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miss_mesmerized

vor 5 Jahren

Fragen an die Autorin

Dear Natalie,

I have just read your short biography on your web page and there are two questions I'd like to ask:
First, how did your manage to get in the Soviet Union as an American? I always thought this was impossible for the class enemy. But I guess this was a great experience, admittedly I have been dreamig of travelling to St. Petersburg for a long time, but everybody advises me not to do so unless I am fluent in Russian - I am far from that.

My second question comes from something an author told me a couple of days ago. I also have a degree in literature and he thinks that this is the best way NOT to become an author because you are spoilt in a way. How do you think about it?

NatalieStandiford

vor 5 Jahren

Fragen an die Autorin
@miss_mesmerized

Hi Miss Mesmerized!
I went to the Soviet Union on a student visa with a group of American students as part of a study-abroad program. It wasn't impossible to get a visa to go the USSR in those days, just very difficult. It was an amazing experience--it inspired my next book, which is called THE BOY ON THE BRIDGE. It's about an American college student who goes to the USSR to study and falls in love with a Russian boy. It will be published in the U.S. next May.

I haven't been back to Russia since everything changed, so I don't know what it's like there now, but I'm sure it's worth going even if your Russian isn't fluent.

As for your second question: There is no single way to become an author. Some writers have degrees in literature, some never went to university at all. It doesn't matter. Every writer's road is different, and you should do what's right for you. I do think that some people get so intimidated when they read great literature that they're afraid to write themselves, because they fear what they write will never live up to the greats. But don't let that stop you. Just write what YOU need to write, and it will find its place.

Federchen

vor 5 Jahren

Fragen an die Autorin

The cover of the U.S. paperback edition of "The Confessions of the Sullivan Sisters" has a more mature impression on me. The German edition of the book from Carlsen Publishing is more playful. Did you have a say about it? Or lay solely with the publisher?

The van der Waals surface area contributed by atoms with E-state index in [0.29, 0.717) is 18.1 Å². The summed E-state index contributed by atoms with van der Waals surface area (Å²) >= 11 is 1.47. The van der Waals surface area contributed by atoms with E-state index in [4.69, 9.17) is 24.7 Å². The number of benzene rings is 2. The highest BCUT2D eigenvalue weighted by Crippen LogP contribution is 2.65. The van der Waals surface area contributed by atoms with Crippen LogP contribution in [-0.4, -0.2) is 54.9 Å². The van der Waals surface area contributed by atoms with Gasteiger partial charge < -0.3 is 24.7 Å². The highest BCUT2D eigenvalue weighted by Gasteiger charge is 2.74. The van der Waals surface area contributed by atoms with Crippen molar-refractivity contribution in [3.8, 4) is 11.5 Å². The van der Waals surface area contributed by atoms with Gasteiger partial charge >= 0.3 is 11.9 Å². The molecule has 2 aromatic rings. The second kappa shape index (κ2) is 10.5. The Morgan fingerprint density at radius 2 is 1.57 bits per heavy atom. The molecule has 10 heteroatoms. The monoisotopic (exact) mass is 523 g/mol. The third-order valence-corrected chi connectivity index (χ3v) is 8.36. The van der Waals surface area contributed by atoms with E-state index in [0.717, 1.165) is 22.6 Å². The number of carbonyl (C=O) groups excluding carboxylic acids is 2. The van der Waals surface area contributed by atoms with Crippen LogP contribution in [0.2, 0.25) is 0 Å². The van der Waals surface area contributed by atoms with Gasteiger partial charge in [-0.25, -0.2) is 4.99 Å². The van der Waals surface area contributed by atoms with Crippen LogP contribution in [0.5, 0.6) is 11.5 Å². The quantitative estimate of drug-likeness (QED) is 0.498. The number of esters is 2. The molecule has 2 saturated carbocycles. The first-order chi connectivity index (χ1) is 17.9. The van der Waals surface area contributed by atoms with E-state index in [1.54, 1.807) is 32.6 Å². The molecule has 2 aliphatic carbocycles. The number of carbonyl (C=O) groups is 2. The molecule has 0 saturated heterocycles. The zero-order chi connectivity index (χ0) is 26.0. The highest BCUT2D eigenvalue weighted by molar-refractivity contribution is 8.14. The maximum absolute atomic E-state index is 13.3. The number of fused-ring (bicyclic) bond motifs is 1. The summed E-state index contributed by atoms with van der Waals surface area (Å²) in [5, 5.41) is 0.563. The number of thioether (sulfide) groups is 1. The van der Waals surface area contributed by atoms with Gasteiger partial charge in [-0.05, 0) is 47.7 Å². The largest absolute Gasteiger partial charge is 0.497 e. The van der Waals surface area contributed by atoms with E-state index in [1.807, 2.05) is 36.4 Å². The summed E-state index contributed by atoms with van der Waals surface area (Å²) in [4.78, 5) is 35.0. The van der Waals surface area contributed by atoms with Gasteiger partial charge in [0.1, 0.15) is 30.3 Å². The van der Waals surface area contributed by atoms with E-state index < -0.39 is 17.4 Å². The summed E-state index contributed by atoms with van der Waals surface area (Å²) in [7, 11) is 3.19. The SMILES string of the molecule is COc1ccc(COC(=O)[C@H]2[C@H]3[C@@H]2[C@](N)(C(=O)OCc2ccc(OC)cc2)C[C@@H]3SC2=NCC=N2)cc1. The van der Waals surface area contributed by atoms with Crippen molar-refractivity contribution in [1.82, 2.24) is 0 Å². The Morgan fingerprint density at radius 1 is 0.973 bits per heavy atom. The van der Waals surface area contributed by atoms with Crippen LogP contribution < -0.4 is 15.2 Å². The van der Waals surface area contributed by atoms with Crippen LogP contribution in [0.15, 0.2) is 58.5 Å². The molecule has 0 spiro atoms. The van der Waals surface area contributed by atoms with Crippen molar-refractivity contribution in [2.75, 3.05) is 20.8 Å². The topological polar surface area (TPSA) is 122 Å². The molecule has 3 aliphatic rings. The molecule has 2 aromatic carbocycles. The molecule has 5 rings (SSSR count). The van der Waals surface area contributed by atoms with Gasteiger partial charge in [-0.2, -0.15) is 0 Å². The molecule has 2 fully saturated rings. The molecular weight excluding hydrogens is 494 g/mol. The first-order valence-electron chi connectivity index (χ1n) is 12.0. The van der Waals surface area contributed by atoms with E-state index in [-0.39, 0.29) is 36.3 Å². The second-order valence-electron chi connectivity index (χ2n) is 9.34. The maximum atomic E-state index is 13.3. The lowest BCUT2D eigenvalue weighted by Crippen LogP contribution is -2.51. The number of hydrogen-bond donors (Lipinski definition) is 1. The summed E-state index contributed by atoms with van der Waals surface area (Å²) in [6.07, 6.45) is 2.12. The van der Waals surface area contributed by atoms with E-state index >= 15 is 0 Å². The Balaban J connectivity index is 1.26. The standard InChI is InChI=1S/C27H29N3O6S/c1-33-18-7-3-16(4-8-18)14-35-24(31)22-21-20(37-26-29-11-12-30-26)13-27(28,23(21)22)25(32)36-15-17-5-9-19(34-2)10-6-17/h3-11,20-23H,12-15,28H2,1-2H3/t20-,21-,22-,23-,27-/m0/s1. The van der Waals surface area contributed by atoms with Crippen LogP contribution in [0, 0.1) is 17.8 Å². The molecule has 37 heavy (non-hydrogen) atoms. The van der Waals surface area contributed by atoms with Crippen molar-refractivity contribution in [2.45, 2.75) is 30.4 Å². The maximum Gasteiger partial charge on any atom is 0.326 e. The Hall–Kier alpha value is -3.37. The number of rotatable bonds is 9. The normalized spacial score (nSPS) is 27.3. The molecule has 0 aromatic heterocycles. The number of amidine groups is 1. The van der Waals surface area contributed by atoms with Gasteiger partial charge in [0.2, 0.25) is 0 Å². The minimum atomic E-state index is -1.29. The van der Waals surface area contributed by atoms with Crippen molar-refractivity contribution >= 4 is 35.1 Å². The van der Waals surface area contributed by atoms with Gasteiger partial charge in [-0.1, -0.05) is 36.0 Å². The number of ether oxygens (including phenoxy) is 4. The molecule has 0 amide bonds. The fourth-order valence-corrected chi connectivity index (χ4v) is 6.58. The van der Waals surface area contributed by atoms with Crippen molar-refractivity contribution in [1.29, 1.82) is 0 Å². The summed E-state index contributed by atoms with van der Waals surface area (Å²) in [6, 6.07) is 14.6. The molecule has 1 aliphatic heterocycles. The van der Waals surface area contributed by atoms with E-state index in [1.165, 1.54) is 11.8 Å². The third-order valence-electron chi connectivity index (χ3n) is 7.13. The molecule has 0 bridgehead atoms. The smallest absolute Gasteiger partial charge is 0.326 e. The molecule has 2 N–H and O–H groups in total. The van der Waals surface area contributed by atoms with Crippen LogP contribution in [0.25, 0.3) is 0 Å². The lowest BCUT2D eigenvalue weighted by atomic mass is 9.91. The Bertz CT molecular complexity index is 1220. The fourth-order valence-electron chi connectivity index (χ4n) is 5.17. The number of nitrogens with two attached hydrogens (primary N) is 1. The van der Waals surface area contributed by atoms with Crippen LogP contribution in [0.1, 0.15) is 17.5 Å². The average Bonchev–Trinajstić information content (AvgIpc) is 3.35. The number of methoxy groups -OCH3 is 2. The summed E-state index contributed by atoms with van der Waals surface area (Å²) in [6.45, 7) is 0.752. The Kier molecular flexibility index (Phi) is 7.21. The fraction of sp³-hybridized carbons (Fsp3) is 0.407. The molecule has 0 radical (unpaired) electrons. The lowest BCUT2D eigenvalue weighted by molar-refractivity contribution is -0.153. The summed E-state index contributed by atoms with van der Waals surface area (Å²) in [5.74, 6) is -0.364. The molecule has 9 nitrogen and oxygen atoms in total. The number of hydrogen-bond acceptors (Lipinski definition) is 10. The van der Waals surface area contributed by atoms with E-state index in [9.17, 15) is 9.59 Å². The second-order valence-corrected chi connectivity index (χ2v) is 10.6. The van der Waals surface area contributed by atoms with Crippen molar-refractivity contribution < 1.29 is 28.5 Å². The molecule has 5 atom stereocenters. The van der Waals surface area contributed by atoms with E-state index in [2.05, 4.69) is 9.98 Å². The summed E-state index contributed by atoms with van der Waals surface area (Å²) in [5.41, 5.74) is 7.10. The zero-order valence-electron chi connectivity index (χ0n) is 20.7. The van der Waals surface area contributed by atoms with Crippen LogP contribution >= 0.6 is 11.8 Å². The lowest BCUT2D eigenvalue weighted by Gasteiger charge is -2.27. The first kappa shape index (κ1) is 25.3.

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Ein LovelyBooks-Nutzer

vor 5 Jahren

Fragen an die Autorin

Natalie,
I just wanted to thank you for writing this book! i really liked it and i totally love your way of writing! It's so humorous and amazing, it was just fun to read :D
Now, I still have a little question :D Is there any special scene you liked to write the most? Do you have any favourite characters in the book? How long did it take to write the whole book, from the first idea till the very last sentence?

NatalieStandiford

vor 5 Jahren

Fragen an die Autorin
@Ein LovelyBooks-Nutzer

Thank you for the kinds words! It's hard to choose a favorite character. Jane was the most fun to write, but I think I like Norrie the best. I have a soft spot for weird Sassy too though... I had to write the book pretty quickly, since I had a deadline. It took about six months to write the first draft, but after that I did several revisions, of course. I didn't know how the book was going to end until I got there--it was scary!

My favorite scenes to write were the ones where the three girls were together in Norrie's tower room talking, fighting, and being sisters.

NatalieStandiford

vor 5 Jahren

Fragen an die Autorin
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@Hikari

It's supposed to be a little unclear, but Robbie saw Shea somewhere and asked her to give Norrie a message from him. Shea texted Norrie to give her the message, but Claire (an overprotective, snobby, and maybe jealous friend) sent something insulting to Shea from Norrie's phone. So Shea thought Norrie was insulting her and refused to give her the message from Robbie. When Norrie didn't get in touch with Robbie, he thought she didn't want to speak to him. And Shea might have told him that, too, to get back at Norrie for insulting her (or so she thinks).

After their trip to NY, Robbie and Norrie are more together than ever and very happy. She's "like a bride just back from her honeymoon" in the English edition.

Thanks for your question!

NatalieStandiford

vor 5 Jahren

Fragen an die Autorin
@bookgirl

I've never done this before, bookgirl! We have a book lovers' web site in the US called Goodreads that is very similar to this. I'm a member of Goodreads but I've never done a forum like this on it.

LaLecture

vor 5 Jahren

Fragen an die Autorin
@NatalieStandiford

Thanks for these answers, I had the same questions ;)

LaLecture

vor 5 Jahren

Fragen an die Autorin
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@NatalieStandiford

I wanted to aks the same question. Is there really a family like the Sullivans with a grandma like Almighty ;)? And is their standing really so important for them that they don't really care about what their children think?
I've got the impression, that the story sometimes is a bit ironic, like a parody of rich, old families :D

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standiford245

vor 5 Jahren

Fragen an die Autorin
standiford245
@LaLecture

I don't know of any family exactly like the Sullivans, and I do think there's something old-fashioned about Almighty's concern with appearances. But then, she's old. You're right, I mean the story to be a little bit parodic, and also to show how the dependence on money can infantilize people.

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